Age Action has expressed concern at the serious understaffing at a Sligo community hospital, cited in court as a contributory factor in the assault in which a nurse taped the mouth of a resident.
A judge was told this week that the nurse at St John’s Community Hospital in Sligo had a “dangerous workload” at the time he had taped the mouth of a resident, who he said was shouting. The HSE, which runs the hospital, acknowledged that there was a staff shortage on the day in question last June, but noted that staff ratios had since been reviewed on the ward where the assault took place and recommended ratios were now in place.
However, Age Action is concerned that concerns about staffing levels at the hospital had been highlighted in a series of HIQA inspection reports about the facility, dating back to April 2011 – more than two years before the assault occurred.
Following an inspection of the facility on April 5, 6 and 7, 2011, it warned that there were insufficient staff levels to meet the needs of residents. It called for an “immediate review” of staffing levels and the roles of care staff, in line with the dependency needs of residents to ensure appropriate levels of supervision and care for residents.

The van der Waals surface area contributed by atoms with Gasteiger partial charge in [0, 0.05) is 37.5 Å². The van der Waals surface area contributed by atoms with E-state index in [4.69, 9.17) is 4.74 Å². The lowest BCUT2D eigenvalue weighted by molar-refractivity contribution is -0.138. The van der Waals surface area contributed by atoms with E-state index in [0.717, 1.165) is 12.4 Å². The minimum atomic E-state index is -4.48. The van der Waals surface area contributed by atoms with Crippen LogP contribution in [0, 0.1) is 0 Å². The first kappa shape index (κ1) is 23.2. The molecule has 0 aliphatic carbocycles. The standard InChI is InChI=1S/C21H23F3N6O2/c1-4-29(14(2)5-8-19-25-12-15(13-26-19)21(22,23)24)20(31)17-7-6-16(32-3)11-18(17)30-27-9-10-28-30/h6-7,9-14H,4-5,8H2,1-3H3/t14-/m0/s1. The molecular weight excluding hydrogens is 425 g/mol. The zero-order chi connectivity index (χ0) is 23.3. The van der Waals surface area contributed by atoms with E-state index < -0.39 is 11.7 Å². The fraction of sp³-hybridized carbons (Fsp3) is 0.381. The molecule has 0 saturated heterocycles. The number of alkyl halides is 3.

In another inspection report in October, 2012, HIQA stated that the “provider acknowledged that the staffing levels were below what was deemed good practice, but he was working to get staffing levels increased.” Concerns about inadequate staffing levels were also highlighted in HIQA inspection reports published last July and October.
“Nothing can excuse the nurse’s action in taping the mouth of a vulnerable, helpless resident, and we praise the actions of the colleague who raised the alarm, and the HSE’s response in alerting the Gardai and HIQA,” Age Action spokesman Eamon Timmins said. “However, the systemic failings cited as contributing to the nurse’s actions, were known about for at least two years beforehand.”
The older people’s charity is calling for HIQA and all nursing home owners to work to provide clarity around the HIQA standard relating to staffing levels. Resources must then be provided to ensure this standard is met, and that staff are adequately supported.
“With entry age of people going into residential care rising, and increasing numbers of residents with dementia expected in the coming years, the provision of quality nursing home care is going to become more and more demanding,” Mr Timmins said. “Staffing levels and staffing support has to be properly funded so that nursing home residents are protected and can receive high quality care.”